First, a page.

The Sacred Island
Niuatoputapu is a flat coral island situated furthest north within the Kingdom of Tonga. Located between Vava’u and Samoa, this ‘sacred island’ is mostly remote and underdeveloped with a noticeably warmer temperature than the other parts of the Kingdom, especially in the southern end.
Commonly referred to as the NIUAS (including the islands of Tafahi & Niuafo’ou), the island is situated near Tonga’s border with Samoa. It is also known as Keppler Island or the Traitors Island, and was referred to this by Dutch explorers; Willie Schouten & Jacob Le Maire, who discovered the island and placed it on the European map during their voyages in the Pacific in 1616.
Niuatoputao consists of three main villages, Hihifo (which means ‘west’ in Tonga), Vaipoa and Falehau. Beautiful beaches and traditional communities surround, with many of its inhabits speaking the Niuatoputapu language. With a volcanic peak (which erupted 3000 years ago) reaching 157 metres high, this island is a great place to explore.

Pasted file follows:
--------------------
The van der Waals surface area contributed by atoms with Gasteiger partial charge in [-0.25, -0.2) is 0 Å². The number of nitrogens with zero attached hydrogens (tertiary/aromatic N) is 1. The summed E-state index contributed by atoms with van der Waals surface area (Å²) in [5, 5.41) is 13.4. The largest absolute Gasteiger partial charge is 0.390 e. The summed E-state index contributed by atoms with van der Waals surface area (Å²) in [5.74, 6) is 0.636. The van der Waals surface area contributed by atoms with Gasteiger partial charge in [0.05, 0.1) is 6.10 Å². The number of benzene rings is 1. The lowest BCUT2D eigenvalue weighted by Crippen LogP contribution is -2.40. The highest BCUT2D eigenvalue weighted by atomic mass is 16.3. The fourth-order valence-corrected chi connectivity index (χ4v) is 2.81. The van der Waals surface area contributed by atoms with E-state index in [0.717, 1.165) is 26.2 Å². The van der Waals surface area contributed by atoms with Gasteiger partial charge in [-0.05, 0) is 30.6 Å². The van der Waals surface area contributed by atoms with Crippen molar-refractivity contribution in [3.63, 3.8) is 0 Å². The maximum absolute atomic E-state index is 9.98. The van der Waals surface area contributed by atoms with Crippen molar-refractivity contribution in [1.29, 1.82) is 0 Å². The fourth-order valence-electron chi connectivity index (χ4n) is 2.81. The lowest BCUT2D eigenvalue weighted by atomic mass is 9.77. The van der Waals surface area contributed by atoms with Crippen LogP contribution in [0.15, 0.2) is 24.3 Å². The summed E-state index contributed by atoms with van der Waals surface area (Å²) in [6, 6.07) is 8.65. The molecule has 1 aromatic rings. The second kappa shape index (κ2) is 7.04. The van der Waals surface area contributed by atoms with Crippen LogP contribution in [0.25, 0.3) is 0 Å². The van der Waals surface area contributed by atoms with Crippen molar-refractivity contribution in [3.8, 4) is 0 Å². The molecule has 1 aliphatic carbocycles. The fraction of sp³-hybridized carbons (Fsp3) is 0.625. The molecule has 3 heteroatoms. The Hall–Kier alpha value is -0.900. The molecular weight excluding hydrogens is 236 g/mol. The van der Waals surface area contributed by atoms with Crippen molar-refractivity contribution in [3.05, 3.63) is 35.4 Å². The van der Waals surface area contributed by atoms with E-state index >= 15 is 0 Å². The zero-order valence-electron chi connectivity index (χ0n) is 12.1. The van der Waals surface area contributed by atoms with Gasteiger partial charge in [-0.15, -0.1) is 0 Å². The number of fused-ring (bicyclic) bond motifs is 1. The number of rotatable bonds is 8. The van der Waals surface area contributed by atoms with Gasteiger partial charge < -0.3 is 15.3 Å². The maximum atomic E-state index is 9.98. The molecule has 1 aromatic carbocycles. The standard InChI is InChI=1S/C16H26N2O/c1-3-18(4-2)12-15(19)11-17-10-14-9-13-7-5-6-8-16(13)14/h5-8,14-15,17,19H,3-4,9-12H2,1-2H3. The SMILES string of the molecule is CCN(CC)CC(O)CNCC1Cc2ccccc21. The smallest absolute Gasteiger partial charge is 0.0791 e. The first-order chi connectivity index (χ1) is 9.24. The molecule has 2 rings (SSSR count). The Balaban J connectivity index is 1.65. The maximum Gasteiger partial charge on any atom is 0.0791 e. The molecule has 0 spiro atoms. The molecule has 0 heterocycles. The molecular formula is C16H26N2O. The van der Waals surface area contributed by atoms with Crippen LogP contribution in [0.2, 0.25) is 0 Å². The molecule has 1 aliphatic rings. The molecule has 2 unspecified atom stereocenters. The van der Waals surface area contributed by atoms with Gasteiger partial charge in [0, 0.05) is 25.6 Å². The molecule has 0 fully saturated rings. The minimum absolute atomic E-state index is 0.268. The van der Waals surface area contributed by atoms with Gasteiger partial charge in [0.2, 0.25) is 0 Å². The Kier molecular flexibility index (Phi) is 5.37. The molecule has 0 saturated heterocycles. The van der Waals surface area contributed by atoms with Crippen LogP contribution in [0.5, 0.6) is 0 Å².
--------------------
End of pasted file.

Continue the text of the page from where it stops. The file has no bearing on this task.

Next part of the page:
Its remote location benefits the island, making it a truly rare find. It is the one place that still showcases the Tongan traditional communities, ways of living and natural untouched beauty.